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  #101  
Old 04-25-2013, 06:04 PM
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Default Re: 36" build in Tallahassee - AKA Bruce's Folly

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Gudday Bruce
Don't loose that Bio-sol ...... It will come in handy for insulation in your future door.
Regards dave
That's the plan, though still haven't figured out how to fabricate the door so that now that it involves an arch. May have to take a pause this weekend and work it out. Bruce
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  #102  
Old 04-25-2013, 06:15 PM
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Default Re: 36" build in Tallahassee - AKA Bruce's Folly

Well in addition to all the questions and dithering over the biosoluble board, I actually made some real progress on the floor. I pretty much wore out the blade doing all the cuts. The darker bricks are still wet from going through the saw. Feels good to manage this much. Bruce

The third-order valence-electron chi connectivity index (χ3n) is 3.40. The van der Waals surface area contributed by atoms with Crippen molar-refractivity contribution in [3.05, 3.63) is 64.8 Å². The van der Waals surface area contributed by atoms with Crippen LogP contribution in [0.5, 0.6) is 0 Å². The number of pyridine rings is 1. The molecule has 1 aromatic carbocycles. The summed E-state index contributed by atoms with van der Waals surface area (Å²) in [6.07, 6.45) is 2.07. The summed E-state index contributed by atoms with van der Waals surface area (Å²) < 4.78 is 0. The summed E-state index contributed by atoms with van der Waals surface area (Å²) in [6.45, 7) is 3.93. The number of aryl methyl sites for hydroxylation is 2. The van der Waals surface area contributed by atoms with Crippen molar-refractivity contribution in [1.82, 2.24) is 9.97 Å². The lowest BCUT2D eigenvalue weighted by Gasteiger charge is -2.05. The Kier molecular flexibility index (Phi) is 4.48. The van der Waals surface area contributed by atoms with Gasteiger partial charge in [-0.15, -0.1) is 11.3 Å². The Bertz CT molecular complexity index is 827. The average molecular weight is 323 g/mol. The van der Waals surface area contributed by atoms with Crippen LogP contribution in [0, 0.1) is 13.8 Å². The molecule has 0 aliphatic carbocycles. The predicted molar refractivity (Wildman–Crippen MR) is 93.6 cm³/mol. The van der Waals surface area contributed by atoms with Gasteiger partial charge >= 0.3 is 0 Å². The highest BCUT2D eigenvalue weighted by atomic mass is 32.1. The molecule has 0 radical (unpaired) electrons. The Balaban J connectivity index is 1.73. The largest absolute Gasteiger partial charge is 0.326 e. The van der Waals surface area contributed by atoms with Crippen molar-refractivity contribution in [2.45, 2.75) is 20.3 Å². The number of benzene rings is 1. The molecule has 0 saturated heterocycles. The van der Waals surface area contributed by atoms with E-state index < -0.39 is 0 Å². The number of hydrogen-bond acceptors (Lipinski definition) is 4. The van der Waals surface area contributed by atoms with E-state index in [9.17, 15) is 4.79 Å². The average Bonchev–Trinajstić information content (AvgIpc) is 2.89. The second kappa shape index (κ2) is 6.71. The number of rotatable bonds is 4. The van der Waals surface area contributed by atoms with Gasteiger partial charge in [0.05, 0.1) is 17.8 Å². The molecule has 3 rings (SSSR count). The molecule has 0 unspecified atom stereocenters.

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  #103  
Old 04-25-2013, 09:07 PM
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Default Re: 36" build in Tallahassee - AKA Bruce's Folly

Bruce,
Nice floor moving right along. Consider the sanding I did on my floor I’m really pleased with how my turned out.
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  #104  
Old 04-25-2013, 11:40 PM
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Default Re: 36" build in Tallahassee - AKA Bruce's Folly

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Bruce,
Nice floor moving right along. Consider the sanding I did on my floor Im really pleased with how my turned out.
Agree that your floor looks very good, could you describe your technique (e.g., type of sander used ect...), either on this thread or on yours? Thanks, Bruce
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  #105  
Old 04-25-2013, 11:53 PM
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Default Re: 36" build in Tallahassee - AKA Bruce's Folly

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I tried calculating the lbs per sq. inch placed on the board below the perimeter brick. I expected the result to be low, but not as low as I calculated and this was with higher then expected dome weigh. In addition at least some of the load will be transferred to the remaining board. I hope someone checks my math.